The Building Blocks of CNNs

Learn how a computer applies a convolutional neural network to an image.

In the next lessons, we’ll go through the core components of convolutional neural networks. To be clear, we should not expect to build a CNN after reading through these lessons. However, we’ll get an idea of how they work, enough of it to run a convolutional network on CIFAR-10.

Let’s start with the most important difference between how a fully connected neural network and a convolutional neural network look at data.

An image is an image

The first time we built a network to process images (in Getting Real), we noted a potentially surprising detail that the neural network does not know that the examples are images. Instead, it sees them as flat sequences of bytes. We even flattened the images right after loading them, and we still did that in the last lesson:

(X_train_raw, Y_train_raw), (X_test_raw, Y_test_raw) = cifar10.load_data()
X_train = X_train_raw.reshape(X_train_raw.shape[0], -1) / 255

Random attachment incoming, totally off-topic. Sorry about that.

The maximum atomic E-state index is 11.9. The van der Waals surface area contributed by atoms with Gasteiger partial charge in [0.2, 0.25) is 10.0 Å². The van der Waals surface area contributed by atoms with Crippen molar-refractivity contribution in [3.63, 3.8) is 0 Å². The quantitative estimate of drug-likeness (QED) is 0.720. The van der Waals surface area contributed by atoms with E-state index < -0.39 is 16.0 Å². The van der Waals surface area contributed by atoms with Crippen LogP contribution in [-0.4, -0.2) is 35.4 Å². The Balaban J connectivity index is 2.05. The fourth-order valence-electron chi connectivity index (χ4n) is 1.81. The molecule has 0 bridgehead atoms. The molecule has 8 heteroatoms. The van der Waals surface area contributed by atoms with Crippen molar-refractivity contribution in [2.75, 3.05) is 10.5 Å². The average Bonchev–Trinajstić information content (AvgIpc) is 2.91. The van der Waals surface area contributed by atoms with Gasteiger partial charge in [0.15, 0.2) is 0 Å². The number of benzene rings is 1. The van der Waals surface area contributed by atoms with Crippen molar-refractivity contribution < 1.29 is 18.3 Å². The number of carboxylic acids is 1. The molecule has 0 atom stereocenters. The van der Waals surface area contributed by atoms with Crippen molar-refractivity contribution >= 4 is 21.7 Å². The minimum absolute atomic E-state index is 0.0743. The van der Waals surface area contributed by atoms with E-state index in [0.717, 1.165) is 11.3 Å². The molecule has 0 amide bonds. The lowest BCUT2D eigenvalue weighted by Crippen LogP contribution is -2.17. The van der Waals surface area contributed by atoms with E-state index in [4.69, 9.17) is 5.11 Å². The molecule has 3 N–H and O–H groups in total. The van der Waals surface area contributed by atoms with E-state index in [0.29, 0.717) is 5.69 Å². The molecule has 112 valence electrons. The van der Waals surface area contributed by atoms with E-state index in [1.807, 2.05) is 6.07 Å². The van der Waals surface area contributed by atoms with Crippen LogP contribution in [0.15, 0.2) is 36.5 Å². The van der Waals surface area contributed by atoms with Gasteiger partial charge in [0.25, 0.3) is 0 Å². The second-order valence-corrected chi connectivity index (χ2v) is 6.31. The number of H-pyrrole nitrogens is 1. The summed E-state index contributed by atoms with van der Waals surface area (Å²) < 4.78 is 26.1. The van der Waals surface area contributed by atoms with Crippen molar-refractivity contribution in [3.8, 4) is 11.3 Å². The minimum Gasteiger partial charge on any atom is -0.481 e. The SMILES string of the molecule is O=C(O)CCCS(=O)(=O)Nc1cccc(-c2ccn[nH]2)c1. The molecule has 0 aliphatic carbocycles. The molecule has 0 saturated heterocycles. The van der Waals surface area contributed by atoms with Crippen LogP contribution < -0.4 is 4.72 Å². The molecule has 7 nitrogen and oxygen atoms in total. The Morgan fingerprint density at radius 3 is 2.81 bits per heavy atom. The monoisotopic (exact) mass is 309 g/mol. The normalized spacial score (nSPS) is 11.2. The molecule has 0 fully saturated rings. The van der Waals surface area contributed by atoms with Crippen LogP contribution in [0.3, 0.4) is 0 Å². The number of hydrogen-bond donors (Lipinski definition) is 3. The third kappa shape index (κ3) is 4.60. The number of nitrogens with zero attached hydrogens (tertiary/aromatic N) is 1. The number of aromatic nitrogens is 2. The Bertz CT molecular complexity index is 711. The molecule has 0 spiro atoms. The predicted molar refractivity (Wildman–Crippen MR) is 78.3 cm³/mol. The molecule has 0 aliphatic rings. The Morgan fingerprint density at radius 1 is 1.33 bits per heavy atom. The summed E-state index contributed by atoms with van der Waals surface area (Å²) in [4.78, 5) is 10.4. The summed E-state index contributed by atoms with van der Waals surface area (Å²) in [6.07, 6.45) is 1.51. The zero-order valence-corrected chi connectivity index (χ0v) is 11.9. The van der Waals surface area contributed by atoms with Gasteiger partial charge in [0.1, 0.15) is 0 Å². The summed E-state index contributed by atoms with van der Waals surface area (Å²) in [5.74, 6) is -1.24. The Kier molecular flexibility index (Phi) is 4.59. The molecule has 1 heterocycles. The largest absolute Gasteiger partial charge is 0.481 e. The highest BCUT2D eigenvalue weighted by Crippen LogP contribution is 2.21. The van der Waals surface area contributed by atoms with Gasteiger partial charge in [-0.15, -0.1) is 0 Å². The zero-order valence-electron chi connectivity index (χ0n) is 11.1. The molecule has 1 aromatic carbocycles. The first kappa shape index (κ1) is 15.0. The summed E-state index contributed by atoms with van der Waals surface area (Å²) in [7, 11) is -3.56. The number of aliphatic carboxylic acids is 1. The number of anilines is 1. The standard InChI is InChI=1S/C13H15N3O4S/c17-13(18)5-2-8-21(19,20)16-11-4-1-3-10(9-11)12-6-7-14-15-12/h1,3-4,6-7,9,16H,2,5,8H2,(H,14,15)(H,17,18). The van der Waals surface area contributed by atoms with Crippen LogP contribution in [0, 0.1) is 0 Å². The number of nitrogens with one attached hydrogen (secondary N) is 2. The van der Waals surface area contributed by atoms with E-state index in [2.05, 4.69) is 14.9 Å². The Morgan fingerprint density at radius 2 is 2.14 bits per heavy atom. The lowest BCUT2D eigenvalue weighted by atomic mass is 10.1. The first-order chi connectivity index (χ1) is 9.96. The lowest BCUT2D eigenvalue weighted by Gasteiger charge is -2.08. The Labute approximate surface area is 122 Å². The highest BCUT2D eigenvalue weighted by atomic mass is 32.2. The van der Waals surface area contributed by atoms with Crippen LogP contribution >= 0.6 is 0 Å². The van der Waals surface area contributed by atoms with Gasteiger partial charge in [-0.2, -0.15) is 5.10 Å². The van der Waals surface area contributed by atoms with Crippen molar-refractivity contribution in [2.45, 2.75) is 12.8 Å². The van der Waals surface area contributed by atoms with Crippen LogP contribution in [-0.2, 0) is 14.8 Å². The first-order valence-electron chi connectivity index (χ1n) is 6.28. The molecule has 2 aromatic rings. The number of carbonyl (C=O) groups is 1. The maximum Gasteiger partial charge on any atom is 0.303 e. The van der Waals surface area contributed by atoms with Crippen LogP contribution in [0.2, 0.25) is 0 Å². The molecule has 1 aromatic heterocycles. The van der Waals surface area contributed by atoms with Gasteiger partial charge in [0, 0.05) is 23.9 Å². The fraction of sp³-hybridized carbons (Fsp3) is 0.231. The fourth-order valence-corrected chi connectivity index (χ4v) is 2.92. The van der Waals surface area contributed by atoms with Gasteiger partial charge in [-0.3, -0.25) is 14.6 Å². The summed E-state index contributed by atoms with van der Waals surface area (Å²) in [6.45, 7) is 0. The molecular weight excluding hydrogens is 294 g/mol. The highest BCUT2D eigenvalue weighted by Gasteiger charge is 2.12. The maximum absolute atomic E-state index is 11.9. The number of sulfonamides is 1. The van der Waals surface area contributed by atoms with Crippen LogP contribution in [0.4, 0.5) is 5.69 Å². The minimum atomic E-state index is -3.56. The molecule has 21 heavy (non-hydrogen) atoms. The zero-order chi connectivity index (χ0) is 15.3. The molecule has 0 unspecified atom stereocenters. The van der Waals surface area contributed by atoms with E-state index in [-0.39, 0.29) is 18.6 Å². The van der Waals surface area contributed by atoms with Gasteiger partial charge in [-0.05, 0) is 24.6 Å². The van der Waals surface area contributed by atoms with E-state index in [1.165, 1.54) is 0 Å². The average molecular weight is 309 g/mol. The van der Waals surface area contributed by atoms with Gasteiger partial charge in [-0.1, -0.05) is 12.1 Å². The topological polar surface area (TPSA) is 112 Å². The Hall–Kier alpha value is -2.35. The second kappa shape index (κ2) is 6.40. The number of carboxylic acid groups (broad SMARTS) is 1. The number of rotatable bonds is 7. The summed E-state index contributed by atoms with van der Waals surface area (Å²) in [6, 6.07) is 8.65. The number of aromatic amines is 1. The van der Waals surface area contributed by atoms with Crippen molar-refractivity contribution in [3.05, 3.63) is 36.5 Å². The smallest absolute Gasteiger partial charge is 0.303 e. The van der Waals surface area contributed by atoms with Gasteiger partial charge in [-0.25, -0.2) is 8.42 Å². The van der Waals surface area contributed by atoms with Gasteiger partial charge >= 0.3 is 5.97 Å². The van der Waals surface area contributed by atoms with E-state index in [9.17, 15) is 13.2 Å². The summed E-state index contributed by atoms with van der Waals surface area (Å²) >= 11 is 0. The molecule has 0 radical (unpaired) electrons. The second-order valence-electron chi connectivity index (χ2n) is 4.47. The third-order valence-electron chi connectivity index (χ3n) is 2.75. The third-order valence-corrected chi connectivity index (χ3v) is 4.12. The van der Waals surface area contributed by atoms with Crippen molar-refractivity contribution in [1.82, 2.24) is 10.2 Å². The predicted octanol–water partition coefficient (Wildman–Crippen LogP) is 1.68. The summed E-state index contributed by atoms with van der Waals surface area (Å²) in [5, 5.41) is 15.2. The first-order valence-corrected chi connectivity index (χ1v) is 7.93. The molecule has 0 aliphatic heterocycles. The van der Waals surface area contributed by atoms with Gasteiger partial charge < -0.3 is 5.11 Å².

Besides rescaling the input data, this code flattens each example to a row of bytes. CIFAR-10 contains 60,000 training images, each 32 by 32 pixels per color channel, for a total of 3,072 pixels. This code reshapes the training data into a (60000,3072)(60000, 3072) matrix. Our network flattens the test and the validation set in the same way.

By contrast, here is the equivalent code for a CNN:

(X_train_raw, Y_train_raw), (X_test_raw, Y_test_raw) = cifar10.load_data()
X_train = X_train_raw / 255

This code still loads and rescales data, but it does not flatten the images. The CNN knows that it’s dealing with images and preserves their shape in a (60000, 32, 32, 3) tensor. These are 60,000 images, each 32 by 32 pixels, with three color channels. The test and validation set would also be four-dimensional tensors.

To recap, a fully connected network ignores the geometric information in an image, and a convolutional network keeps that information around. That difference does not stop at the input layer. The hidden convolutional layers in a CNN also take four-dimensional data as their input, and they output four-dimensional data for the following layer.

Speaking of convolutional layers, let’s talk about the operation they’re based on.


In the field of image processing, a convolution is an operation that involves two matrices:

  1. An image
  2. A filter.

Here is an example:

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